The study of EECP in the treatment of patients with CAD and type 2 diabetes mellitus (DM) deserves special attention. DM is a risk factor for the develop­ment and progression of CAD, and also significantly worsens the prognosis of patients after surgery [7-11]. According to the ISCHEMIA studies, patients with chronic CAD and DM had a worse prognosis for myocardial infarction (MI) and cardiovascular death compared with patients without DM [12]. The use of non-invasive adjunctive therapies could greatly facilitate the treatment of patients with CAD in com­bination with DM, as well as improve their quality of life. According to available data, the use of EECP helps to reduce the frequency of angina attacks in patients with CAD and DM and improve glycemic control [13][14]. Research by J.S. Martin et al. also showed a positive effect of EECP on peripheral vascular resistance and the functional state of the microvasculature in patients with impaired glucose tolerance [15].

We decided to investigate the results of this method in more detail, taking into account the ef­fectiveness of EECP in this group of patients, including assessing its potential effect on markers of glycemic control. In Russia, a study of the use of EECP in the treatment of patients with CAD and DM has not been conducted, despite the wide possibilities of using this method. The question of the effectiveness of such treatment remains open and requires further consideration.

The aim of this pilot study is to study the effect of EECP therapy on the functional status of patients, exercise tolerance, quality of life, structural and func­tional state of the vascular bed, as well as markers of glycemic control in patients with CAD and concomitant DM.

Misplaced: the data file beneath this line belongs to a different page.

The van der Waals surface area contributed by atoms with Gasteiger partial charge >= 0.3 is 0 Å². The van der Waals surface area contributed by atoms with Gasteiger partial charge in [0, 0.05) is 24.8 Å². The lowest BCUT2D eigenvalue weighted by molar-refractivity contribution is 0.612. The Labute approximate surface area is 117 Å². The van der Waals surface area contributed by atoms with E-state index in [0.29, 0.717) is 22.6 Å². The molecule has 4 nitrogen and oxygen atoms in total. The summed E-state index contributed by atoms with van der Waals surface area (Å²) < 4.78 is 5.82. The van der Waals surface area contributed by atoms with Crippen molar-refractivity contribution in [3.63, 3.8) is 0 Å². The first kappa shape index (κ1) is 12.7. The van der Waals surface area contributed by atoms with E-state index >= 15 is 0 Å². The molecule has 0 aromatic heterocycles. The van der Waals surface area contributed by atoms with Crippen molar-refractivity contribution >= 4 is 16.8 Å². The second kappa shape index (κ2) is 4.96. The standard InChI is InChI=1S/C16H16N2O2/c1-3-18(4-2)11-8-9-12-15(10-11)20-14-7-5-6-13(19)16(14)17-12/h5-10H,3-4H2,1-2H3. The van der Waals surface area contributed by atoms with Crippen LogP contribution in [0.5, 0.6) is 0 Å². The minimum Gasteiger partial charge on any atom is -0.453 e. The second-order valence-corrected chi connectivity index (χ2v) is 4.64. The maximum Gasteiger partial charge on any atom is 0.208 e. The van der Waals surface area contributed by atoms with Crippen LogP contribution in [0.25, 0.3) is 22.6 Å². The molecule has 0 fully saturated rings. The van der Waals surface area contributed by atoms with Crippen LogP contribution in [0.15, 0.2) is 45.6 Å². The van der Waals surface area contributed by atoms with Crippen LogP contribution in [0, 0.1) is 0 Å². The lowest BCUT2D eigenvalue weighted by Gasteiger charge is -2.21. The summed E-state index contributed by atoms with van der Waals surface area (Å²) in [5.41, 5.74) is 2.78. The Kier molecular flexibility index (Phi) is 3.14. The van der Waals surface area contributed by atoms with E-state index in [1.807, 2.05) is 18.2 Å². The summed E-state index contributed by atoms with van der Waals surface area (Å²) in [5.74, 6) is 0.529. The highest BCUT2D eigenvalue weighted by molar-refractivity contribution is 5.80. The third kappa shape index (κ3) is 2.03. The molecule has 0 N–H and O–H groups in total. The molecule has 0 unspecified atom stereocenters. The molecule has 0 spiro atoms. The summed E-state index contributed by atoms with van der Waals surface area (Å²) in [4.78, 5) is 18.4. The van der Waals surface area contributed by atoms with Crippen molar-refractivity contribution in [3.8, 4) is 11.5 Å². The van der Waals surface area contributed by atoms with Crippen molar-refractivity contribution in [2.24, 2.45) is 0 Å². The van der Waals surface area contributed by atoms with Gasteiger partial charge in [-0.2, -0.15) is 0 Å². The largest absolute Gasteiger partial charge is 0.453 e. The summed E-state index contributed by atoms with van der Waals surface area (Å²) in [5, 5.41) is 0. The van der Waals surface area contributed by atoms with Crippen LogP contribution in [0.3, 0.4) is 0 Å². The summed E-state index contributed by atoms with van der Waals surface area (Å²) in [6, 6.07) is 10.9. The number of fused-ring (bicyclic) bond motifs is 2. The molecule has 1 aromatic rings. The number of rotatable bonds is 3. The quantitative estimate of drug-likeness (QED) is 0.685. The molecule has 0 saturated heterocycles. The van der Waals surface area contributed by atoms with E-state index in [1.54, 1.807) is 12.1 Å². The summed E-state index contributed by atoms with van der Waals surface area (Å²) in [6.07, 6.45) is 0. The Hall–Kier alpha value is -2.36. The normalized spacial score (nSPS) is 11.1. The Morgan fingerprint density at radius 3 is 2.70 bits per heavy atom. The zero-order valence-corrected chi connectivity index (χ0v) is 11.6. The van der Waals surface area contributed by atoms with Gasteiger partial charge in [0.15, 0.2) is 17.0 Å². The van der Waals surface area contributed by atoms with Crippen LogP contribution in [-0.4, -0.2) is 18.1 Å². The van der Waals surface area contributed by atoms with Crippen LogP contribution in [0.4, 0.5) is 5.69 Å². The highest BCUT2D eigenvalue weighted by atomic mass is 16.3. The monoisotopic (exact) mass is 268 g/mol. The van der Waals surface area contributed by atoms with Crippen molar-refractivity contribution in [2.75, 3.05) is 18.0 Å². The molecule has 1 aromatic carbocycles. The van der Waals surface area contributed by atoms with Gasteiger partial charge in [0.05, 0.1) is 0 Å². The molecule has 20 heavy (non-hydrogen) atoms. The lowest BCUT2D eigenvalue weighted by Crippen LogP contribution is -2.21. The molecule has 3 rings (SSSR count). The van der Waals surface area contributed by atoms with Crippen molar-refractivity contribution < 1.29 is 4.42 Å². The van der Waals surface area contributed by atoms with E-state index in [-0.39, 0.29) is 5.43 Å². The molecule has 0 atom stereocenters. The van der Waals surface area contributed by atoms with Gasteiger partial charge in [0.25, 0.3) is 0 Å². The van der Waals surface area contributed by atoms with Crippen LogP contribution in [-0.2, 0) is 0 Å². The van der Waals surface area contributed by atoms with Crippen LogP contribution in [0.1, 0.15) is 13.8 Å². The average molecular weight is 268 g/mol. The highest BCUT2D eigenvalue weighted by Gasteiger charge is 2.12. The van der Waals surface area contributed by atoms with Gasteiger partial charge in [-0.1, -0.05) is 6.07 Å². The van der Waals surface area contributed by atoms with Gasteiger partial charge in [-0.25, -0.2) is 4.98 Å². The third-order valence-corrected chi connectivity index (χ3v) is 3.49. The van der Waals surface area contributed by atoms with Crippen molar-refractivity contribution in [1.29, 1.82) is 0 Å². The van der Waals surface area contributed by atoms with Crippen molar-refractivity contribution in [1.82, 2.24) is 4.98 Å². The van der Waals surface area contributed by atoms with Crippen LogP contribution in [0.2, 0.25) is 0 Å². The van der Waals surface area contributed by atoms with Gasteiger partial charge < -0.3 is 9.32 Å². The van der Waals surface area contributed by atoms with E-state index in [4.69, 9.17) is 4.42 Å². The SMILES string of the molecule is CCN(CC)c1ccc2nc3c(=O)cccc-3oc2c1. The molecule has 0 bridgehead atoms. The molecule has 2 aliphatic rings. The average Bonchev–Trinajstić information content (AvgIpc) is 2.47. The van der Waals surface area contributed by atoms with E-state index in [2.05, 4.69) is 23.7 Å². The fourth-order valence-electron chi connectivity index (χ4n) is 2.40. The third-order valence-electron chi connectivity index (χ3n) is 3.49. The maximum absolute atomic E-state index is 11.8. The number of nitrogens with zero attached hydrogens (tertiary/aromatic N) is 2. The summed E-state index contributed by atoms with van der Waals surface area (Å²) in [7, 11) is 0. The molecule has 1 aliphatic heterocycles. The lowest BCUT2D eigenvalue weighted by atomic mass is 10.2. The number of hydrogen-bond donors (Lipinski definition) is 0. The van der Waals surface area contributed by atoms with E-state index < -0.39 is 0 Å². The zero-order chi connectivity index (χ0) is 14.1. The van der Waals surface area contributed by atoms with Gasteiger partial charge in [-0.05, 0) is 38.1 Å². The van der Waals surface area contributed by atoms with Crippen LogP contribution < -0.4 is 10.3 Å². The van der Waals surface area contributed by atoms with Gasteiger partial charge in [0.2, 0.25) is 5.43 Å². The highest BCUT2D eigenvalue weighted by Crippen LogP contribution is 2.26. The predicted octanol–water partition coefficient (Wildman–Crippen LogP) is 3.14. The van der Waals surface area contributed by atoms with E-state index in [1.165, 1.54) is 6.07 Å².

Material and methods

A prospective randomized study was performed at the University Clinical Hospital No. 1 (Sechenov University).

Inclusion criteria: age from 30 to 80 years, signed informed voluntary consent to participate in the study, verified CAD, as well as a confirmed diagnosis of DM. Exclusion criteria: history of thrombophlebitis and/or phlebitis; aneurysm of the thoracic or ab­dominal aorta; severe pathology of the valvular ap­paratus of the heart; high pulmonary hypertension (grade 2-3); arrhythmias affecting the synchronization of EECP with ECG; decompensated heart failure; un­controlled arterial hypertension (>180/110 mm Hg); coagulopathy; severe chronic lung disease; car­diac catheterization performed within 2-4 weeks before the study; treatment with anticoagulants with prothrombin time> 15 sec/INR> 3; pregnancy, breastfeeding; the presence of acute infectious dis­eases, or the patient's refusal to further participate in the study.

We examined 62 patients with stable CAD [class I-IV according to the classification of the Canadian Cardiovascular Society (CCS)] and DM (non-insulin-dependent), of which 30 patients were included in the study, meeting the inclusion/exclusion criteria. CAD was verified on the basis of coronary angiography (CAG) without coronary artery (CA) stenting (n=12), CAG with CA stenting (n=15), or CA bypass (n=3). 7 patients underwent myocardial infarction. All patients included in the study received optimal medical therapy (OMT) and were on an outpatient basis throughout the observation period. Hypoglycemic therapy in patients of both groups included biguanides, sulfonylurea derivatives, sodium-glucose cotransporter type 2 inhibitors, and dipeptidyl peptidase-4 inhibitors. The study protocol was approved by the local ethics committee of the Sechenov University.

Patients were randomized using a random number generator (Statistica 12; StatSoft Inc.) into two groups of 15 people. During the first 7 weeks of follow-up, patients of the first group underwent a course of EECP in addition to OMT (35 hourly procedures, 5 procedures per week) using the EECP® Therapy Sys­tem Model TS3 cardiotherapeutic complex (Va­somedical Inc., USA). During the procedure, the pressure in the cuffs was in the range of 220-280 mm Hg. Control over the safety of treatment was carried out by monitoring adverse reactions during EECP procedures. Patients of the second group received only OMT without the addition of EECP.